“Sure,” I said.
“I suppose you’ll expect me to believe in their existence.”
I shrugged. “They’ll exist or not exist regardless of what you believe, Mr. Donovan.” I paused. “Well. Except for the ones that don’t exist except in someone’s mind. They’re only real because somebody believes. But that edges from the paranormal over toward psychology. I’m not licensed for that.”
He grimaced and nodded. “In that case--“
I felt a little slow off the mark as I realized what we were talking about. “A cursed local entertainment corporation,” I said. “Like maybe a sports team.”
He kept a poker face on, and it was a pretty good one.
“You’re talking about the Billy Goat Curse,” I said.
Donovan arched an eyebrow and then gave me an almost imperceptible nod as he turned around to face me again. “What do you know about it?”
I blew out my breath and ran my fingers back through my hair. “Uh, back in 1945 or so, a tavern owner named Sianis was asked to leave a World Series game at Wrigley. Seems his pet goat was getting rained on and it smelled bad. Some of the fans were complaining. Outraged at their lack of social élan, Sianis pronounced a curse on the stadium, stating that never again would a World Series game be played there--well, actually he said something like, ‘Them Cubs, they ain’t gonna win no more,’ but the World Series thing is the general interpretation.”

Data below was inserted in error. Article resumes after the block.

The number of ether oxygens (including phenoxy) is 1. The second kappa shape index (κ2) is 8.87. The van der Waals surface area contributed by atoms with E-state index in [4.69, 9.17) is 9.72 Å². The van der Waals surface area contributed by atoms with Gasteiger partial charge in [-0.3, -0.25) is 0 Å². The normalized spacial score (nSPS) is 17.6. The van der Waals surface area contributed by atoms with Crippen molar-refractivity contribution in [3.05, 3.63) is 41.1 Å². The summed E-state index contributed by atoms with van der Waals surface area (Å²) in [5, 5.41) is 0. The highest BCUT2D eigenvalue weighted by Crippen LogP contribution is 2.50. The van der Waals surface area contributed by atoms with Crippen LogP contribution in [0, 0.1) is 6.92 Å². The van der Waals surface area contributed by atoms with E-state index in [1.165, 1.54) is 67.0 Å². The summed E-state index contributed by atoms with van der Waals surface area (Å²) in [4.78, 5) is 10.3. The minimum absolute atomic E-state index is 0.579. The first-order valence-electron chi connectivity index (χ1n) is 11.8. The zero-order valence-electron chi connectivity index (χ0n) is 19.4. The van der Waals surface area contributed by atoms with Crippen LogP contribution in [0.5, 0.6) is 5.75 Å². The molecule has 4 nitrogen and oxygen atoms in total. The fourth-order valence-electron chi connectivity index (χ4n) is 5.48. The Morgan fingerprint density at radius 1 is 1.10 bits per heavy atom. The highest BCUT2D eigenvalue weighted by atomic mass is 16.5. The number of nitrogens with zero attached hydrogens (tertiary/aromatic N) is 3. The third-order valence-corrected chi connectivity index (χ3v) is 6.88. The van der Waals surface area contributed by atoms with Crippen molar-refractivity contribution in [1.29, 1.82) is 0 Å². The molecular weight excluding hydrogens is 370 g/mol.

“And?” Donovan asked.
“And I think if I’d gotten kicked out of a series game I’d been looking forward to, I might do the same thing.”
“You have a goat?”
“I have a moose,” I said.
He blinked at that for a second, didn’t understand it, and decided to ignore it. “If you know that, then you know that many people believe that the curse has held.”
“Where the Series is concerned, the Cubbies have been filled with fail and dipped in suck sauce since 1945,” I acknowledged. “No matter how hard they try, just when things are looking up, something seems to go bad at the worst possible time.” I paused to consider. “I can relate.”
“You’re a fan, then?”
“More of a kindred spirit.”
He looked around my office again and gave me a small smile. “But you follow the team.”
“I go to games when I can.”
“That being the case,” Donovan said, “you know that the team has been playing well this year.”
“And the Cubs want to hire yours truly to prevent the curse from screwing things up.”
Donovan shook his head. “I never said that the Cubs organization was involved.”
“Hell of a story, though, if they were.”
Donovan frowned severely.
“The Tribune would run it on the front page. Cubs Hire Professional Wizard to Break Curse, maybe. Rick Morrissey would have a ball with that story.”
“My clients,” Donovan said firmly, “have authorized me to commission your services on this matter, if it can be done quickly--and with the utmost discretion.”
I swung my feet down from my desk. “Mr. Donovan,” I said. “No one does discretion like me.”
Two hours after I had begun my calculations, I dropped my pencil on the laboratory table and stretched my back. “Well. You’re right.”
“Of course I’m right,” said Bob the Skull. “I’m always right.”
I gave the dried, bleached human skull sitting on a shelf amidst a stack of paperback romance novels a gimlet eye.